Who needs a reservation or advanced permission to use amplified sound in a common outdoor area?
Everyone (university/non-university organizations, individuals and entities) needs advanced permission. Permission is given through the Dean of Students or designee.
Where am I allowed to use amplified sound or music?
Amplified sound is permitted with advance approval in common outdoor areas. Amplified music is prohibited in the Central Plaza, Sombrilla and MH Porticos or in close proximity to academic buildings. The Dean of Students or their designee may designate additional areas, or make exceptions, for amplified sound.
The use of amplified sound or music must not disrupt or interfere with the general function of the university, flow of pedestrian or vehicular traffic on a UTSA campus, or the use of another person’s or organization’s use of amplified sound.
Furthermore, as to common outdoor areas, the Dean of Students or their designee may prescribe content-neutral rules concerning scheduling, sound levels, the location of speakers and direction of sound, and other rules to facilitate the use of amplified sound, to mediate any conflict with university functions and other nearby activities, and to manage the impact on the general function of the university, flow of pedestrian or vehicular traffic, or the use of another person’s or organization’s use of amplified sound.
What happens if there another event that is using amplified sound in the same area as mine and during the same time period?
The Dean of Students or their designee will work with the groups to reschedule one or more of the coinciding events or host the events in different spaces of the same campus. If a resolution cannot be reached, the Dean of Students may refuse to schedule simultaneous events in those areas, but may consider allowing the group that arrived first to maintain priority.
What about using amplified sound indoors?
Amplified sound sufficient to be heard throughout the room may be used in any room in any building, but the Dean of Students or their designee may limit or prohibit sound that would be disruptive outside the room. If you plan to use amplified sound indoors, please contact Events Management at EMCSevents@utsa.edu to make your reservation and have your questions answered about amplified sound and avoiding disruptions.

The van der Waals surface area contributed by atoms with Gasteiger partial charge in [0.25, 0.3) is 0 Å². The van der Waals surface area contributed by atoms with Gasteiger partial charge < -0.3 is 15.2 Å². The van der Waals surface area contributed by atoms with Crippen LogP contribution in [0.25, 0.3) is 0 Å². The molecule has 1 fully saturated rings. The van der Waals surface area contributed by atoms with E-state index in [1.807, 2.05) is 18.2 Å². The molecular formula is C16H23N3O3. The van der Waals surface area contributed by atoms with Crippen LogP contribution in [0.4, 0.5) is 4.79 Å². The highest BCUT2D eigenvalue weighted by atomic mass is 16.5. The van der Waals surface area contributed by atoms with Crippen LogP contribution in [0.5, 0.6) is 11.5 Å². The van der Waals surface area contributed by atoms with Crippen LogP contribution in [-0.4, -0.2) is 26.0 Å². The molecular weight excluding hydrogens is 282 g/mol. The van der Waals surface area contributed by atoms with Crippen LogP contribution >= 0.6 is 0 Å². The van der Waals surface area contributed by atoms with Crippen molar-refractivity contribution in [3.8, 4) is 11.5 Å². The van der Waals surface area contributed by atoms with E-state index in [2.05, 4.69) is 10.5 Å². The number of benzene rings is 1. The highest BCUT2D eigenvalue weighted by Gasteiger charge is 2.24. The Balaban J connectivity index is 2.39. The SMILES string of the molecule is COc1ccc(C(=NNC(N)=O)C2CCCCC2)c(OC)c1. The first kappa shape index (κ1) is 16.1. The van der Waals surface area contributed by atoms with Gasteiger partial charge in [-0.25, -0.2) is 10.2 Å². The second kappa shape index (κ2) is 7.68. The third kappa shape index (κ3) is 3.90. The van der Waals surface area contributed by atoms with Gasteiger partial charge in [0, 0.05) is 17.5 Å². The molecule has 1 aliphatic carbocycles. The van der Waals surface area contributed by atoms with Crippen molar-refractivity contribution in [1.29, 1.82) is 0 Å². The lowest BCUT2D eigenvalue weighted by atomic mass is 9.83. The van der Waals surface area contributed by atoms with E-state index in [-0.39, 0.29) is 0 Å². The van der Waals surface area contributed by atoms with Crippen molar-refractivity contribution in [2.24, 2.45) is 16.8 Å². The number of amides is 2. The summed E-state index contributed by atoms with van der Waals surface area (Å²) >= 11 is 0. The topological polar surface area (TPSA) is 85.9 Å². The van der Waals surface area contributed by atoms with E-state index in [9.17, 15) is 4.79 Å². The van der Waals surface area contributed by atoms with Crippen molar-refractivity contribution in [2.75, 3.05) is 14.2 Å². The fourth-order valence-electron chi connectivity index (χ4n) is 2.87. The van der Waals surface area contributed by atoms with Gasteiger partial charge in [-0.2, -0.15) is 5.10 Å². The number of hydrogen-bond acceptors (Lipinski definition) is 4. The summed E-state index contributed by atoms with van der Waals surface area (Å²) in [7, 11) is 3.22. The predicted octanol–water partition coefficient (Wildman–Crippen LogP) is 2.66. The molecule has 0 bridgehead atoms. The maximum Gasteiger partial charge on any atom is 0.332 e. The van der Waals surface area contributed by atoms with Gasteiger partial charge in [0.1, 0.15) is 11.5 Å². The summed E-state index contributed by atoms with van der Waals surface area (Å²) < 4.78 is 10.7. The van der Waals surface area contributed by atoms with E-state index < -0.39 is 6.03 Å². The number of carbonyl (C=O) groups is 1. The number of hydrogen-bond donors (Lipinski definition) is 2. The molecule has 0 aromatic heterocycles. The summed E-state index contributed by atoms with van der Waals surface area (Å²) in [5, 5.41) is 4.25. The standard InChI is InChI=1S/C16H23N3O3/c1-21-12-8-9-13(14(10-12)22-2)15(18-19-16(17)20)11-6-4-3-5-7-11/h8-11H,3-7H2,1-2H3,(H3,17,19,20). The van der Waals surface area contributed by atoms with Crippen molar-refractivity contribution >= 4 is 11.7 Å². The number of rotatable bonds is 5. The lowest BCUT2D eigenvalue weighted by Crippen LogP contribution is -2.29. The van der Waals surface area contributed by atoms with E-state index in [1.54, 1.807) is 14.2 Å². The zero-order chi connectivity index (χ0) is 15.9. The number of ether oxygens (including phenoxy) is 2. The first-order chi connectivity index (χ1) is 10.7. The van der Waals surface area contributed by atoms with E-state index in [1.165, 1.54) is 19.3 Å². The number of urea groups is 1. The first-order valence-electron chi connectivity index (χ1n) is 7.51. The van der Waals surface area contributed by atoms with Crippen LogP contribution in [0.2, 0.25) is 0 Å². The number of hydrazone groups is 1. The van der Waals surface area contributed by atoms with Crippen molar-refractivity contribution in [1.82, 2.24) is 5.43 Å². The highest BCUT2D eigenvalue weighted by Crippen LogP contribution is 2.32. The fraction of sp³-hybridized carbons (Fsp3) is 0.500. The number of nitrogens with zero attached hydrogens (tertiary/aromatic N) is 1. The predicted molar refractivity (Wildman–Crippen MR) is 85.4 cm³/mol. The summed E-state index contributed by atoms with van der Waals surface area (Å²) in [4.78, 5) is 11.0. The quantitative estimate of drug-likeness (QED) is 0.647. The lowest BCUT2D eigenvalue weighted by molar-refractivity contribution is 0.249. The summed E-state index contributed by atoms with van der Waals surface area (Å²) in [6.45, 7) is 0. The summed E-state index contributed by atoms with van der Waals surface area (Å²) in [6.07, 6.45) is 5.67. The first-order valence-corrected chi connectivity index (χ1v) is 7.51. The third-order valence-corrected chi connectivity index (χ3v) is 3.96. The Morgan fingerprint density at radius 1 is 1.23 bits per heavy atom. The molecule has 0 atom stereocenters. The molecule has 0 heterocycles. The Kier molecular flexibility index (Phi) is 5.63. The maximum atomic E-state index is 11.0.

What is Allowed
If someone is holding an event on campus, can a member of the university community or the general public protest it?
Yes. A part of free speech and expression is the right to engage in peaceful, nonviolent protest. The university expects all who engage in protest to do so peacefully and safely, and in accordance with any applicable university policies and rules.
Can people who oppose a speaker's message use their own freedom of speech to shout down that speaker's message?
No. Freedom of speech does not give you permission to silence the speech of others by shouting, heckling or otherwise disrupting a speech to the point that the speaker cannot continue or that the audience can no longer listen. Intentionally disrupting a speaker may result in disciplinary sanctions or even criminal charges against the disruptive person.
Can the university cancel an event if the campus community disagrees with the speaker's views?
No, the university cannot cancel an event based on the viewpoint of the speaker.
What disciplinary processes are in place for those who interfere with another person's right of free expression?
UTSA does not tolerate behavior that unlawfully interferes with another person’s exercise of free speech. Students, student organizations, faculty members and staff members who interfere with another person’s free speech activities are subject to discipline. Members of the public who impede another’s free speech may be subject to criminal trespass charges, arrest or other lawful measures.
Who can post banners and exhibits on campus?
Student organizations, faculty/staff organizations and academic and administrative units are permitted to hang banners and display exhibits on campus through a reservation process. This expressive activity is considered part of the university’s educational mission and reserved solely for university community members. The spaces set aside for “temporary banner space” and “temporary exhibit space” are part of the university’s limited public forum and not available for use by individuals or the general public.